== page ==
It dipped below freezing overnight; I awoke to find frost on my boots. It was really not what I was expecting from New Mexico in mid-May.
The cold delayed my start slightly, and I didn’t leave camp until 8:15. Expecting at least a few more water crossings, I continued to use my waterproof socks, and I’m glad I did. There were a few crossings that were low enough to rock hop across, but there were nine more wet river crossings, including a fairly deep beaver dam, so the socks definitely helped keep my feet drier.
A few times, the trail climbed up steep embankments to get around rugged ground adjacent to the river.
But, this morning’s stretch of trail was the Middle Fork’s last gasp, ending (or rather, starting) as the outflow of a lake identified on maps as “Snow Lake”, but with a sign calling it the “Gilita Lake”. (Maps show the river originating further north from the lake, but once I passed the lake, there was no flowing water anywhere.)
In all, there were nine more fords of the Middle Fork, bringing the total number of (wet) river crossings to 238 over the last few days. From here, it’ll be a lot drier, with a lot less shade, but at least my feet will be dry.
The trail crossed an embankment built to contain Gilita Lake for recreation purposes, and then meandered above the lake’s high water line. I took a shortcut, following a more direct trail cut by hikers through what would likely have been underwater during the rainy season. A lone egret stood watch in the lake, and flew away as I passed on the trail far above it.
I caught up with everyone from camp at the Dipping Vat Campground, a car camping campground with pit toilets, trash cans, picnic tables, and a water spigot. I took the opportunity to get some more water and have a short snack and break.
Leaving the campground, I started off following the wrong road, but quickly realized my mistake, and cut across a hill to go directly to the road I was supposed to be on. There were footprints already on the ground where I was walking; I was not the only hiker to have made this mistake.
The trail followed a gravel road out of the campground, then branched off to a dirt road that gradually diminished, until it reached a fence. A sign posted on the fence welcomed us to one of the “wildest” areas in New Mexico, and also advocated ending cattle grazing on public lands.
The trail continued as an actual trail up the middle of a canyon. With cows. It was unclear if this was public land or not.
The next stop of the day was at a pond with a (nonfunctional) solar-powered water pump. Two articulated solar panels provided a nice shade, but since they weren’t actually hooked up, they swung freely in the wind. They sounded like a broken harmonica, except for the occasional gong when a hiker failed to duck out of the way.
I took about a two hour break, got water from the pond, and cooked my dinner. As I finished my break (a few minutes after everyone else left), two cows walked down the hill opposite where we had stopped and went down to the water.
I continued up the canyon, leaving the pond and cows behind, slowly gaining altitude until reaching a vast field.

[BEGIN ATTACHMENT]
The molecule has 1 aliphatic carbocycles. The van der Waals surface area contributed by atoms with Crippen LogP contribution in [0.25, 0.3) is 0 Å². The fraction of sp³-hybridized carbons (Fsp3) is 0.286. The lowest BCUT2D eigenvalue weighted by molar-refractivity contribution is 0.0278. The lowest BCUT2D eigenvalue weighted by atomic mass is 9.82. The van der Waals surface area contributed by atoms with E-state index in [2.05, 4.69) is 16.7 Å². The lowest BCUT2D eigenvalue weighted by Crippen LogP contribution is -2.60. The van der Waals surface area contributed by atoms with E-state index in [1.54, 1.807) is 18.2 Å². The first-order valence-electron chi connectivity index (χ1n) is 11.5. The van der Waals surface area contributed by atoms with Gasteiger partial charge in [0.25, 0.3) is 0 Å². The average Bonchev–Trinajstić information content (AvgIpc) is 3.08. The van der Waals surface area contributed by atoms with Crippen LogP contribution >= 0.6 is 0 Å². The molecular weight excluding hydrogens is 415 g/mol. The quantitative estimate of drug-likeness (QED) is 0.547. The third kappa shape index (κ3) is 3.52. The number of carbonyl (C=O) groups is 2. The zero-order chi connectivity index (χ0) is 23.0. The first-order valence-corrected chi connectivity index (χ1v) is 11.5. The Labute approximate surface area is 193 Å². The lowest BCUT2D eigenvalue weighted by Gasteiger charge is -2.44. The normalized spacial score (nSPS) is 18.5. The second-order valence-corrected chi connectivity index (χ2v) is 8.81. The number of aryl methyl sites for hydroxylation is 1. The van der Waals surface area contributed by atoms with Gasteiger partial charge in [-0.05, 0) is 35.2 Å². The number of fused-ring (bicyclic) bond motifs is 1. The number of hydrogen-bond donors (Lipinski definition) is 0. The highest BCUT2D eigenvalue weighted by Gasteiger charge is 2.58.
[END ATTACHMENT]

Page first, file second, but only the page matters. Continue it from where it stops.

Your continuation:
The trail joined a dirt road, and made its way through the countryside. I stopped for a few short breaks in the shade, playing leapfrog with everyone.
Eventually, the trail joined a gravel road in a forest lined with trees, which the trail followed the remainder of today (and will follow for the first part of tomorrow).
After a while along the road, we passed an area of the forest on one side of the road that was burned on the ground. It smelled very recent, so I thought that perhaps this was a proscribed burn as part of fire control efforts for the nearby fire that we might have to detour around.
Fifteen minutes later, I reached another dirt road crossing. A fire crew was theirs, sitting in their truck, waiting. Speaking with them, I learned that the burned area was the fire, and that it was now out, so that no detour was necessary.
The clearing was a convenient break point, so I and everyone else stopped here for about half an hour.
Our last stop of the day, further down the gravel road, and then off trail a bit was another solar-powered well that appeared connected but not running. Comments in our trail guide suggested the pump could be turned on by toggling a switch on one of the panels, which we did, but the pump didn’t turn on. There was also a generator, but we didn’t feel like it would be wanted for us to mess with it. Besides, there was plenty of water in the tank.
Dog Bite climbed into the tank, standing on a barrel floating in the water, and collected water for everyone else. Patches went to a nearby smaller tank, where water was closer to the top and easier to get.
After resting at the tank for an hour, the sun dipped behind a mountain, and the light dimmed and it started to get cooler. Simple and I headed away from the water tank, looking for a place to camp that was “far enough away” from the tank to not annoy the cows. We found a good spot that was flat, large enough to hold all seven of our tents — camping here was everyone from yesterday’s campsite, me, Plus One and Dog Bite, Simple, Mr. Freeze, Tiempo, Noodle?, and Chairman.
Tomorrow, we continue on a roadwalk, but for the first time in several days, there are no water crossings. Horray for dry feet!